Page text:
It seems intuitive that a general strategy to combat insurgent groups would be to take out their leadership. Successful manhunts, like those that yielded Abu Musab al-Zarqawi and Osama bin Laden, have been greeted with much fanfare. But, as plenty of folks in the media are noticing in the past few days, it turns out some people have looked into the head-of-the-snake theory, and at least one of them--Jenna Jordan at the University of Chicago's--has findings that actually show the opposite.
Jordan looked at "leadership decapitation" (not to be confused with literal decapitation--this, instead, refers to the arrest or assassination of a group's leader) in over 298 cases between 1945 and 2004 in attempt to determine whether or not it lead to the collapse of the terrorist group at large. Here's an overview of some of her findings:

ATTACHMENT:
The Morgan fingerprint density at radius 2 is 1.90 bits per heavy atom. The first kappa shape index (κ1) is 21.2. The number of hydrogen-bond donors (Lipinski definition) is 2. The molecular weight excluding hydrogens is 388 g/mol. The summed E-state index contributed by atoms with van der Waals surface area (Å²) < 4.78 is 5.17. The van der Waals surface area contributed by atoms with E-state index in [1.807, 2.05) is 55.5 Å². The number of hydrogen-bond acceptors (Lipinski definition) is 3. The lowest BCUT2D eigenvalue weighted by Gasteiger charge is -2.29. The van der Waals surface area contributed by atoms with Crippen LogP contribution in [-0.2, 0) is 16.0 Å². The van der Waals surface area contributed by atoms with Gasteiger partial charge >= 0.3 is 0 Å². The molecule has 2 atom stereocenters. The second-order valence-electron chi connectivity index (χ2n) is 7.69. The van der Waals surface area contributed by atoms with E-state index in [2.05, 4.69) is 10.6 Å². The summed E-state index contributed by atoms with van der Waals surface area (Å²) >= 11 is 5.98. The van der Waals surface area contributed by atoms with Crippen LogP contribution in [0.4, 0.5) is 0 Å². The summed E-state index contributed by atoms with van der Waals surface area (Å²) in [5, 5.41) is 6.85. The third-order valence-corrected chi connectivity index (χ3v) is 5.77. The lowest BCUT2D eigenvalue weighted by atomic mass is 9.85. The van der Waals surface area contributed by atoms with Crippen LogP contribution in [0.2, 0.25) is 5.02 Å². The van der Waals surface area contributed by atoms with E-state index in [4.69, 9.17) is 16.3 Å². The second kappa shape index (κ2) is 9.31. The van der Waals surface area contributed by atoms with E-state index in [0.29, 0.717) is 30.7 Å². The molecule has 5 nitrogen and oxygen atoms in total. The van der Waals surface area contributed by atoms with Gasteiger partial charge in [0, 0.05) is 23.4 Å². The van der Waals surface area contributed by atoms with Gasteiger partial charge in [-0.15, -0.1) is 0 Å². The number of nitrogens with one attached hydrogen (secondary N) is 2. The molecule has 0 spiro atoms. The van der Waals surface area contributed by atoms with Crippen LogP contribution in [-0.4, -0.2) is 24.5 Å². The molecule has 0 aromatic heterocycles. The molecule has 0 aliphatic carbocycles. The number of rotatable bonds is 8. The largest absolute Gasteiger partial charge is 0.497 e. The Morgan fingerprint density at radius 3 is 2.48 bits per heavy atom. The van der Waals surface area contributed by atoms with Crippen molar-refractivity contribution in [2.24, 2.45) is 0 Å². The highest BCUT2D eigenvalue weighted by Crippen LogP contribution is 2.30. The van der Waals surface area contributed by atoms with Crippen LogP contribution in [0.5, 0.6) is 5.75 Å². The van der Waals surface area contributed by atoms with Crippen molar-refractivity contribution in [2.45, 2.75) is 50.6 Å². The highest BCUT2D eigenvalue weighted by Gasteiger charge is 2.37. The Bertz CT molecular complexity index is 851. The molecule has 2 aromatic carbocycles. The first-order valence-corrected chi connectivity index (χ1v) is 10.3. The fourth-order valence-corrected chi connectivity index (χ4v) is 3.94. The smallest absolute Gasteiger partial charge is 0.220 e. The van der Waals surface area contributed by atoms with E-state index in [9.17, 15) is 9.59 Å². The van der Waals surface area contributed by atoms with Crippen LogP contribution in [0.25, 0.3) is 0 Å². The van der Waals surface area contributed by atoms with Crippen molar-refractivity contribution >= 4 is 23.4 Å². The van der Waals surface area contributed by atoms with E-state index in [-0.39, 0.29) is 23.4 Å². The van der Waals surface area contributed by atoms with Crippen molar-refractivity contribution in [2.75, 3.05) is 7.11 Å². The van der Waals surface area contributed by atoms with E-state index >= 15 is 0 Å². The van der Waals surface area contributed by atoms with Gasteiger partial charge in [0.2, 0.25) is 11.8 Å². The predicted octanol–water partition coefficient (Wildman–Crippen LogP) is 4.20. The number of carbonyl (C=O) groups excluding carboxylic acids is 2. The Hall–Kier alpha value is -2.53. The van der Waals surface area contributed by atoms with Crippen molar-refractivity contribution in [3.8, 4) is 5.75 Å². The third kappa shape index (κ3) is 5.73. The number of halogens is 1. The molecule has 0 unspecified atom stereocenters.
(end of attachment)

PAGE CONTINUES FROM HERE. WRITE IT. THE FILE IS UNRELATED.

Decapitation does not increase the likelihood of organizational collapse beyond to a baseline rate of collapse for groups over time. The marginal utility for decapitation is actually negative. Groups that have not had their leaders targeted have a higher rate of decline than groups whose leaders have been removed. Decapitation is actually counterproductive, particularly for larger, older, religious, or separatist organizations.
She also found that decapitation was less successful against religiously-oriented groups than it was against ideological ones. Terrorist organizations with more than 500 members were more likely weather the loss of a leader as well.